Ghana Must Go is an amazing read.   It's a story about Africa,   about immigration, about building a life  and the sacrifices and joys that this entails.

ISBN-10: 1594204497 - Hardcover $25.95
Publisher: Penguin Press HC, The (March 5, 2013), 336 pages.
Review copy courtesy of the publisher and the Amazon Vine Reviewers program.

About the Author:
TAIYE SELASI was born in London and raised in Massachusetts. She holds a B.A. in American studies from Yale and an M.Phil. in international relations from Oxford. “The Sex Lives of African Girls” (Granta, 2011), Selasi’s fiction debut, will appear in Best American Short Stories 2012. She lives in Rome.

Monday, May 20, 2013

How to Get Filthy Rich in Rising Asia by Mohsin Hamid

The blurb:

His first two novels established Mohsin Hamid as a radically inventive storyteller with his finger on the world's pulse.  How to Get Filthy Rich in Rising Asia meets that reputation - and exceeds it.  The astonishing and riveting tale of a man's journey from impoverished rural boy to corporate tycoon, it steals its shape from the business self-help books devoured all over "rising Asia."  The novel follows its nameless hero to the sprawling metropolis where he begins to amass an empire built on the most fluid, and increasingly scarce, of goods: water.  Yet his heart remains set on something else, on the pretty girl whose star rises along with his, their paths crossing and recrossing, a lifelong affair sparked and snuffed and sparked again by the forces that careen their fates along.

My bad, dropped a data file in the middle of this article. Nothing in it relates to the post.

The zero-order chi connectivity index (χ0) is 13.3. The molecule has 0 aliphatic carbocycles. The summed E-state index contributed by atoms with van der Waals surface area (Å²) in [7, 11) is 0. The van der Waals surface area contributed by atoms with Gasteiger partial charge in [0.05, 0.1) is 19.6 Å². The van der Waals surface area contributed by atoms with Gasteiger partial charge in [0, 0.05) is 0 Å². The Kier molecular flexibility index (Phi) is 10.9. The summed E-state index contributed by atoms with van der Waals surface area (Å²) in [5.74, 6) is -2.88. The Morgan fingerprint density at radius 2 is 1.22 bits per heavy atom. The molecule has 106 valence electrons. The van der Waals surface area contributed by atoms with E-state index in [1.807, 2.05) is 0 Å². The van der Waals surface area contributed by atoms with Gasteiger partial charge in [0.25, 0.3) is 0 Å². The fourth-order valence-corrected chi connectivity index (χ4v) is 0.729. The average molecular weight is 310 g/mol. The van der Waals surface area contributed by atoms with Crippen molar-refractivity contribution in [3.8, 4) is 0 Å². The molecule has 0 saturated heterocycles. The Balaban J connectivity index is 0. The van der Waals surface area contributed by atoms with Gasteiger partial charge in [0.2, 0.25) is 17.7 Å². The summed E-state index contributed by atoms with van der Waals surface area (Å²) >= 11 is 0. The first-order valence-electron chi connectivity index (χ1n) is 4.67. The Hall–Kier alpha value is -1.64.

An astonishing slice of contemporary life at a time of crushing upheaval,  How to Get Filthy Rich in Rising Asia is romantic without being sentimental, political without being didactic, and spiritual without being religious.  It brings an unflinching gaze to the violence and hope it depicts, and creates two unforgettable characters who find moments of transcendent intimacy in the midst of shattering change.

Mohsin Hamid's How To Get Filthy Rich in Rising Asia is an unexpected treat.  I was drawn to the title and had somehow expected it to be set in China or Korea.  My fault - I should have realized that it would be in South Asia.